mon 16/07/2018

CD: Soulwax - Essential | reviews, news & interviews

CD: Soulwax - Essential

CD: Soulwax - Essential

Belgian beat maestros return with a different approach

Originally recorded for Pete Tong’s radio show, Essential now has a full release

It took Soulwax 12 years to release 2017’s From Deewee, a triumphant one take clash of live drums and electronic wizardry. It’s taken less than 12 months for their follow-up; at their current rate, we can expect another release sometime next weekend. As described in an opening voice-over, this is an “essential mix” equivalent to a mixtape, originally created for a BBC Radio 1 session. However, instead of putting together their favourite songs, the band decided to write and record original material over a two-week period – but is this enough time to create a worthy successor?

The songs are labelled “Essential One” to “Essential Twelve”, and certainly stick to their assigned mission. Distinguishing between tracks is sometimes as hard audibly as it is by title, with most building layers from the bass drum up. The word “essential” is thrown about with careless abandon, only occasionally interjected with lyrics following a similar theme. With pumping beats and monotonous leads, this is an album more at home in techno Euro-clubs than hipster listening parties.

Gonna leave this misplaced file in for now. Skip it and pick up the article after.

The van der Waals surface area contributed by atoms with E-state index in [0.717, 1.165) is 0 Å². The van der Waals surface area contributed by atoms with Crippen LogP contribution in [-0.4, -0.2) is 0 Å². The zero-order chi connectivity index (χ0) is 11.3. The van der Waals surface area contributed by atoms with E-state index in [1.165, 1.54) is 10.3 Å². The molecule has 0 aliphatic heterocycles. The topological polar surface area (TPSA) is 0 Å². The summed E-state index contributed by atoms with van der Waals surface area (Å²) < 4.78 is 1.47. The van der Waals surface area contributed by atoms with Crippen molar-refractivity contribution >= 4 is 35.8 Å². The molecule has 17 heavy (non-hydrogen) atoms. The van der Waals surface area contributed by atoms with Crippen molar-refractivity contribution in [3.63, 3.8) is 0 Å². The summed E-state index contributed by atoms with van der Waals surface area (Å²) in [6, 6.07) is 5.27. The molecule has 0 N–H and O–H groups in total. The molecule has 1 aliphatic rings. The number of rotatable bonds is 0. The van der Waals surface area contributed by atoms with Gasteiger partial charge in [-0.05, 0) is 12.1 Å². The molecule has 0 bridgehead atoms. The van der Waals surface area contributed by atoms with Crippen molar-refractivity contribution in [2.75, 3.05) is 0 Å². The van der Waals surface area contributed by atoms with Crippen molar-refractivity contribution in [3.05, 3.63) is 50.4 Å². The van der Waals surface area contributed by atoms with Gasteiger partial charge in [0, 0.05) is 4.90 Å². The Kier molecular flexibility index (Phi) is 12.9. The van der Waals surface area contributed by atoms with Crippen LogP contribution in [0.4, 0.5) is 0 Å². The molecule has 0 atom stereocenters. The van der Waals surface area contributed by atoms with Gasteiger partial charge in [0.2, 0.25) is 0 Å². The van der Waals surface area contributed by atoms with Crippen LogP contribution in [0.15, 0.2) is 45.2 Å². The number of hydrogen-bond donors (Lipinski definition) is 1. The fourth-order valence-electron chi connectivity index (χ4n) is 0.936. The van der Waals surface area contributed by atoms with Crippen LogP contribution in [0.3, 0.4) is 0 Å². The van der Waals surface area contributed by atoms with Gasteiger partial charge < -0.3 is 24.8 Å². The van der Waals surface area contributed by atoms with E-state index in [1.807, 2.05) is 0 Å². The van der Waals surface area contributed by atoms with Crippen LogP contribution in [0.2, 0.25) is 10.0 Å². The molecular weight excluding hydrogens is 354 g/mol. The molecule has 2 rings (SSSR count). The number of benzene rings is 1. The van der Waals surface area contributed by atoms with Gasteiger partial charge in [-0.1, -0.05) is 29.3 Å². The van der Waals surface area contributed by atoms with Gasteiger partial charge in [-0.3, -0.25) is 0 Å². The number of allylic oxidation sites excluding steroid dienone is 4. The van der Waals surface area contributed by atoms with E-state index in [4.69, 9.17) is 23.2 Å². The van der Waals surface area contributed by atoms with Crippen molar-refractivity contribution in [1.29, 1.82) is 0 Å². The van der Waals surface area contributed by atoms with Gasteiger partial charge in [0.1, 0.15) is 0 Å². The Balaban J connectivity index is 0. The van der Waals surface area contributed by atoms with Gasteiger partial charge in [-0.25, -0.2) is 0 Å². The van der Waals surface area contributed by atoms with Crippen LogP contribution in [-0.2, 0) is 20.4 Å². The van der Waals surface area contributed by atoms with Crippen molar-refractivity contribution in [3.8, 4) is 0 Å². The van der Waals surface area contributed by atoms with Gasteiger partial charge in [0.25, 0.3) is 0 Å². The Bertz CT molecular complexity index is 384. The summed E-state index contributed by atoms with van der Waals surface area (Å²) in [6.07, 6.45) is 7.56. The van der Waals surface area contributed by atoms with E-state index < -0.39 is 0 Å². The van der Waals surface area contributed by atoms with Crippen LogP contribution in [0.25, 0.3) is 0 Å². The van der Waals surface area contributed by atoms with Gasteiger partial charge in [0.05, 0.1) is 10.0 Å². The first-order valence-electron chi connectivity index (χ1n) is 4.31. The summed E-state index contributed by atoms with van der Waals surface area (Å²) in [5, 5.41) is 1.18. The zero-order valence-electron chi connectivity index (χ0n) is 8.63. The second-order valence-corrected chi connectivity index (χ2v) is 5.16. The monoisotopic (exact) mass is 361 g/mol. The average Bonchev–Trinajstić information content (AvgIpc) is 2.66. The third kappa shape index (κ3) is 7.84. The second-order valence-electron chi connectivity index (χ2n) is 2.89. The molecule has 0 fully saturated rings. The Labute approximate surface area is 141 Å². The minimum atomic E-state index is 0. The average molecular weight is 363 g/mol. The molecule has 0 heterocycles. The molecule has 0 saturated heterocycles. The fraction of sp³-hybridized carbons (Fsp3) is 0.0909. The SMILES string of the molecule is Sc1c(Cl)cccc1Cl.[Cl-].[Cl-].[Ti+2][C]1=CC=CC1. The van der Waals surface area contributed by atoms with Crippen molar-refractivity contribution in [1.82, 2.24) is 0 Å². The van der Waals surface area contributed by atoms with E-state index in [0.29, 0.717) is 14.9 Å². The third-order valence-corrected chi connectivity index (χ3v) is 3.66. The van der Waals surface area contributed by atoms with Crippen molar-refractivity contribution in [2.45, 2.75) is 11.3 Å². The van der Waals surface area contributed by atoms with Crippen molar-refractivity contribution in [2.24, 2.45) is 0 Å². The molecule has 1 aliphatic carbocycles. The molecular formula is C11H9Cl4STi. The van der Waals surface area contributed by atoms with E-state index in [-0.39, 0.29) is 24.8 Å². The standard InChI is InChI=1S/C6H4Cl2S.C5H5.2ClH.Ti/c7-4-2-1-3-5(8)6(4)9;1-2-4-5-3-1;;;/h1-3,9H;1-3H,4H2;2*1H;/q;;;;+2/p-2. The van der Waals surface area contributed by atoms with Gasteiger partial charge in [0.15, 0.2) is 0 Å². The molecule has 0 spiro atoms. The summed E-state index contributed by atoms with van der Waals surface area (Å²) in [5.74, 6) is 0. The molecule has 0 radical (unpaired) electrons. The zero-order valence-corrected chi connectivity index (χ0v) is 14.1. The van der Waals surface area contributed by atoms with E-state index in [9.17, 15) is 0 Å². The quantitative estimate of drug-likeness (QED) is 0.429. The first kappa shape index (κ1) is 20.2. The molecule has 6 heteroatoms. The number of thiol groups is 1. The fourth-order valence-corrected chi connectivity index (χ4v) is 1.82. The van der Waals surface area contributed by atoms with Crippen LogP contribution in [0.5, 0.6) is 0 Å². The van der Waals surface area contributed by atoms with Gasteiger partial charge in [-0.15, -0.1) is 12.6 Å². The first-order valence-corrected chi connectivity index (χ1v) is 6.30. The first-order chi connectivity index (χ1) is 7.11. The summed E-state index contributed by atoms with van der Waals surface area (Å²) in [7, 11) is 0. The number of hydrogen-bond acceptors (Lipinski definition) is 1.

Soulwax have never been ones to stick to type, and Essential will disappoint some wishing for a repeat of Deewee’s live vibes. However, even if techno isn’t your scene, there’s still a strange magic in the repetitive rhythms. The band’s strength has always been their ability find hypnotic melody in their beats, and although this doesn’t reach the heights of Deewee’s three live drummers, the groove is most definitely going to get you.

The mixtape concept is an interesting one, but it’s the tracks that stray from the path that shine brightest. Single “Essential Four” is as irresistible as Soulwax’s best, while “Ten” is a dark, expansive soundscape of arpeggiated pads straight from Blade Runner. There’s also a healthy dose of humour on the album, from the playful riffs and cowbells of “Eight” to the entirety of “Five”, which could convince someone ten years sober that they’re at the front end of a bad trip.

It’s a shame that some of the less inspired tracks (“Six” and “Nine”) are given such space while others like “Twelve” finish before their time. Perhaps the mixtape rule was too constrictive on style, or maybe the two-week period wasn’t long enough; admittedly, it’s far more likely just the opinion of someone more comfortable in a carpeted pub than a warehouse. If From Deewee was 10pm, Essential is 2.30am – the same talent, different raison d’être.

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